For many samples, there was a difference in lipidomic profiles between the 2 time points. Usually, the decreased lipid concentrations were more evident at 48-hour time point (e.g., in the case of ACACA). Interestingly, for FASN in the 72-hour samples, the lipids containing de novo synthesized fatty acids were further decreased, whereas the lipids containing fatty acids, such as arachidonic acid, were increased compared with the 48-hour samples. This implies that the cells can develop alternative routes to provide FASN with malonyl-CoA instead of ACACA, but FASN cannot be substituted, and the cells start to build phospholipids from fatty acids that are not synthesized by the cells.
We investigated systematically the lipidomic changes in both clinical breast cancer tissues, and in cultured breast cancer cells in response to silencing of the key metabolic enzymes by RNA interference. One of the consistently implicated lipids was PC(14:0/16:0) which was the most significantly changed lipid with respect to both tumor ER status and grade. Silencing of lipid metabolism key regulators downregulated PC(14:0/16:0) and PC(32:1) levels the most, and in integrated lipidomics and immunohistochemistry results PC(14:0/16:0) showed the strongest association with FASN and ACACA upregulation. Interestingly, PC(16:0/16:0), containing only palmitate fatty acid chains, also showed significant changes but they were less pronounced as compared with PC(14:0/16:0). Thus, the results show that the increased de novo fatty acid synthesis is important for tumorigenesis and also suggest that the function of FASN may be modulated in cancer cells so that the proportions of myristic (C14:0) versus palmitic acid (C16:0) produced by the enzyme change during malignant processes. The overall amount of saturated fatty acids known to make the cell membrane less fluid (20) increases in the most aggressive tumors, and further studies are needed to investigate cell membrane physiology in tumor growth and anticancer therapy. In fact, it has been suggested that altered membrane fluidity may affect the sensitivity of tumor cells to chemotherapy (21).
In the study, we identified metabolic enzymes that have not been studied intensively in cancer before. ELOVL1 is an enzyme elongating saturated and monounsaturated fatty acids (22), which were detected at high levels in the phospholipids of cancer samples. Although ELOVL1 mRNA was not overexpressed in breast cancer compared with normal breast, the gene silencing results indicated that ELOVL1 is vital for breast cancer cells. SCD is a desaturase converting palmitic (C16:0) and stearic (C18:0) acids to palmitoleic (C16:1) and oleic (C18:1) acids, respectively. It has been reported to be downregulated in prostate cancer but shown to have an important role in the tumorigenesis of hepatocellular carcinomas and lung adenocarcinomas (23–25). Fatty acids catalyzed and produced by SCD were increased in the lipids associated with tumor grade or ER status, and SCD downregulation reduced cell proliferation. Recent results show a role for SCD in de novo fatty acid synthesis (26) and reduction in, for example, PC(16:0/16:0) was seen also in our gene silencing results.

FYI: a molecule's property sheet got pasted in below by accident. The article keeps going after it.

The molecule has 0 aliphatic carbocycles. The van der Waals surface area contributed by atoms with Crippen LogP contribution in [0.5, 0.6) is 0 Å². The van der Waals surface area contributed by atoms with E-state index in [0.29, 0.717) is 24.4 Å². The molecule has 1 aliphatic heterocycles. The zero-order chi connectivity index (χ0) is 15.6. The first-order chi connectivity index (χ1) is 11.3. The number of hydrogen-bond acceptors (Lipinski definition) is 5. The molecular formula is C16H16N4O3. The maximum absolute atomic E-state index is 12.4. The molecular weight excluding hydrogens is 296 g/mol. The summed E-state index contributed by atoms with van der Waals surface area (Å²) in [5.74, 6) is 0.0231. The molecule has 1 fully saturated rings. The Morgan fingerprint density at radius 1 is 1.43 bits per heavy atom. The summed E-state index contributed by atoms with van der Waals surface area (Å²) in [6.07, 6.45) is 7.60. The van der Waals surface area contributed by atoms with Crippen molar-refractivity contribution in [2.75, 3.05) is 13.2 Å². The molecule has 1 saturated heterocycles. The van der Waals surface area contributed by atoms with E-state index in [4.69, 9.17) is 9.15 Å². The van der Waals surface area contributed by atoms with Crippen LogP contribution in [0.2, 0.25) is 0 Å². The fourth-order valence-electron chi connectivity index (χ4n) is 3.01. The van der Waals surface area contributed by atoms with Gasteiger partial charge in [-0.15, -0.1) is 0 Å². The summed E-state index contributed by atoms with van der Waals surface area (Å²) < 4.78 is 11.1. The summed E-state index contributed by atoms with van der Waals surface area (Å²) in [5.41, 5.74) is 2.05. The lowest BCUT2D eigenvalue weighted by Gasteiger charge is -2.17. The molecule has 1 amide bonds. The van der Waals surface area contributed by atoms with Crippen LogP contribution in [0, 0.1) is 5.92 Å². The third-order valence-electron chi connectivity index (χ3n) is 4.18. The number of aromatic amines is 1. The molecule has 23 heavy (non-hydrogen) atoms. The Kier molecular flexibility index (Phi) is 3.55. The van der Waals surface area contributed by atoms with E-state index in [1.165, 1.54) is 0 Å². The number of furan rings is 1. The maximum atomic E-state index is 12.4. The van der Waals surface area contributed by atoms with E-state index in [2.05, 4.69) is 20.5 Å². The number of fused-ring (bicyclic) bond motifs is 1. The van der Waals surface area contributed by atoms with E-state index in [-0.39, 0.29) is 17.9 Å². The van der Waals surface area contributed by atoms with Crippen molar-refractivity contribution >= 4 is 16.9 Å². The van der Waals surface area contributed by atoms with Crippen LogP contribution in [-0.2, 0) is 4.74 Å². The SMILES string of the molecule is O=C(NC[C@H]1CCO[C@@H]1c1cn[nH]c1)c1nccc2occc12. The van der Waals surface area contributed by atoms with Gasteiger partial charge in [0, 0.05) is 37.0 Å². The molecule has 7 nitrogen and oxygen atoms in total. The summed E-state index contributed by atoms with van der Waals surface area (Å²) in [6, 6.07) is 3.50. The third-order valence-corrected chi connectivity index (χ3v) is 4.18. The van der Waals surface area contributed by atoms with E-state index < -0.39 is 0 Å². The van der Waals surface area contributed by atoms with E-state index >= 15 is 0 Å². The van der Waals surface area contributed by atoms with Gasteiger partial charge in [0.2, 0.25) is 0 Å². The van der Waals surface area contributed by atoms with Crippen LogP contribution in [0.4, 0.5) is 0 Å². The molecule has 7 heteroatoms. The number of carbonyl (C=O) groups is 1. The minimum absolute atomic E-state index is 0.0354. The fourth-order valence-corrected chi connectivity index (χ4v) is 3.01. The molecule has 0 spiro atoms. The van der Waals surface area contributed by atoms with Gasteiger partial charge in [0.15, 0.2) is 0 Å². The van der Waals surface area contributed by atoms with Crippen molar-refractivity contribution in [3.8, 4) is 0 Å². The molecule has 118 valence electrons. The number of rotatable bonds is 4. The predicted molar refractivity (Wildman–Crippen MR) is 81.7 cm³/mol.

Differentiation and ER status influenced the lipid profiles dramatically, with the highest levels of membrane phospholipids found in the most aggressive tumors. Indeed, it has been previously shown that the overexpression of FASN is most intense in carcinomas with higher risk of both disease recurrence and death, and steroid hormones, growth factors (EGFR, ERBB2), and the phosphatidylinositol-3 kinase (PI3K)-Akt signaling pathway regulate FASN expression (1, 27–29). There are also several publications showing the interconnection of FASN activity and HER2 signaling pathway (27, 30, 31). In the lipidomic and immunohistochemical analyses, we did not find major associations to the HER2 status, and thus our results challenge the earlier conceptions that HER2 signaling would have a major effect on the lipid metabolism (27).
Immunohistochemistry combined with lipidomics showed that low SREBP1 expression clustered with high FASN and ACACA levels, which was unexpected as the activity of SREBP1 is known to upregulate these enzymes (32). Moreover, INSIG1 complexes with SREBP1 and SCAP in the endoplasmic reticulum thus preventing their function in the regulation of transcription (33). Thus, one would expect to observe inverse lipidomic changes with INSIG1 and SREBP1 expression, or when INSIG1 and SCAP are silenced. However, the overall changes observed in the protein expression and lipidomic profiles in response to gene silencing were not in accordance with these expectations. Thus, our results suggest that the regulation of lipid metabolism in breast cancer may differ from that of normal physiology.
Although attempts to investigate lipids during carcinogenesis were reported decades ago (34), the present study is the first one to characterize the molecular lipid changes in breast cancer. The lipid metabolism is an attractive target for cancer therapy, as it differs between tumors and normal tissues, with the most dramatic changes observed in the most aggressive tumors. Our results show that only comprehensive understanding, both at the gene expression and metabolite levels, will provide the information on the most crucial components of the lipid metabolism in tumor cells that could be exploited as therapeutic targets.
Disclosure of Potential Conflicts of Interest
No potential conflicts of interest were disclosed.
The authors thank Mrs. Ulla Lahtinen, Britta Beyer, and Petra Wachs for their skillful technical assistance.
This work was supported by the METAcancer project of the EU 7th Framework Programme (35).
The costs of publication of this article were defrayed in part by the payment of page charges. This article must therefore be hereby marked advertisement in accordance with 18 U.S.C. Section 1734 solely to indicate this fact.